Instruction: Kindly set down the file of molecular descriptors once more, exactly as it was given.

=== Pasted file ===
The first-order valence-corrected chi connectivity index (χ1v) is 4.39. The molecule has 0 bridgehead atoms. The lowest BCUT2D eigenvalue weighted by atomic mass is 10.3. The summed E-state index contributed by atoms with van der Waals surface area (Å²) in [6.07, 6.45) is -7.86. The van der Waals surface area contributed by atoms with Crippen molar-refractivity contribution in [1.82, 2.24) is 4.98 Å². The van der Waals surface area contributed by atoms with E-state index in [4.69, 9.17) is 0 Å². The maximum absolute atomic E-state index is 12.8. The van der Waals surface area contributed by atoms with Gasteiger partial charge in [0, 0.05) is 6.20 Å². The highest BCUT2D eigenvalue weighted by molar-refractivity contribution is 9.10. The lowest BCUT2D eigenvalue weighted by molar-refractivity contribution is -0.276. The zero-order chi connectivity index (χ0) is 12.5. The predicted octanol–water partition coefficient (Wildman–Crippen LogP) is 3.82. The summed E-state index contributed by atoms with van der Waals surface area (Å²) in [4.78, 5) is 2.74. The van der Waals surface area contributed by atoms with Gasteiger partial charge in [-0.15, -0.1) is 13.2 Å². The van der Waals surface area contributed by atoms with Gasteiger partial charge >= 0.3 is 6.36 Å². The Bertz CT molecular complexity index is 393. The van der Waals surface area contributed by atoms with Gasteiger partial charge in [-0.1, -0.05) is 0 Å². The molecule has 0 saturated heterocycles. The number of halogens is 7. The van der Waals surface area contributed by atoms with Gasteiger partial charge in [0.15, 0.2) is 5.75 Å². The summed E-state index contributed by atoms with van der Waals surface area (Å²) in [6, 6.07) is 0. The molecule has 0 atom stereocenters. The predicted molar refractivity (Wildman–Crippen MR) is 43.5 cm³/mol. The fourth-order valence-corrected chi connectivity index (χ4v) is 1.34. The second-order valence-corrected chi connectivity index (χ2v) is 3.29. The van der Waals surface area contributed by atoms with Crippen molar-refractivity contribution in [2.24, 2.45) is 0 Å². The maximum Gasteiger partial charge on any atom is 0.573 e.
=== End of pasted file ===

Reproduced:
The first-order valence-corrected chi connectivity index (χ1v) is 4.39. The molecule has 0 bridgehead atoms. The lowest BCUT2D eigenvalue weighted by atomic mass is 10.3. The summed E-state index contributed by atoms with van der Waals surface area (Å²) in [6.07, 6.45) is -7.86. The van der Waals surface area contributed by atoms with Crippen molar-refractivity contribution in [1.82, 2.24) is 4.98 Å². The van der Waals surface area contributed by atoms with E-state index in [4.69, 9.17) is 0 Å². The maximum absolute atomic E-state index is 12.8. The van der Waals surface area contributed by atoms with Gasteiger partial charge in [0, 0.05) is 6.20 Å². The highest BCUT2D eigenvalue weighted by molar-refractivity contribution is 9.10. The lowest BCUT2D eigenvalue weighted by molar-refractivity contribution is -0.276. The zero-order chi connectivity index (χ0) is 12.5. The predicted octanol–water partition coefficient (Wildman–Crippen LogP) is 3.82. The summed E-state index contributed by atoms with van der Waals surface area (Å²) in [4.78, 5) is 2.74. The van der Waals surface area contributed by atoms with Gasteiger partial charge in [-0.15, -0.1) is 13.2 Å². The van der Waals surface area contributed by atoms with Gasteiger partial charge >= 0.3 is 6.36 Å². The Bertz CT molecular complexity index is 393. The van der Waals surface area contributed by atoms with Gasteiger partial charge in [-0.1, -0.05) is 0 Å². The molecule has 0 saturated heterocycles. The number of halogens is 7. The van der Waals surface area contributed by atoms with Gasteiger partial charge in [0.15, 0.2) is 5.75 Å². The summed E-state index contributed by atoms with van der Waals surface area (Å²) in [6, 6.07) is 0. The molecule has 0 atom stereocenters. The predicted molar refractivity (Wildman–Crippen MR) is 43.5 cm³/mol. The fourth-order valence-corrected chi connectivity index (χ4v) is 1.34. The second-order valence-corrected chi connectivity index (χ2v) is 3.29. The van der Waals surface area contributed by atoms with Crippen molar-refractivity contribution in [2.24, 2.45) is 0 Å². The maximum Gasteiger partial charge on any atom is 0.573 e.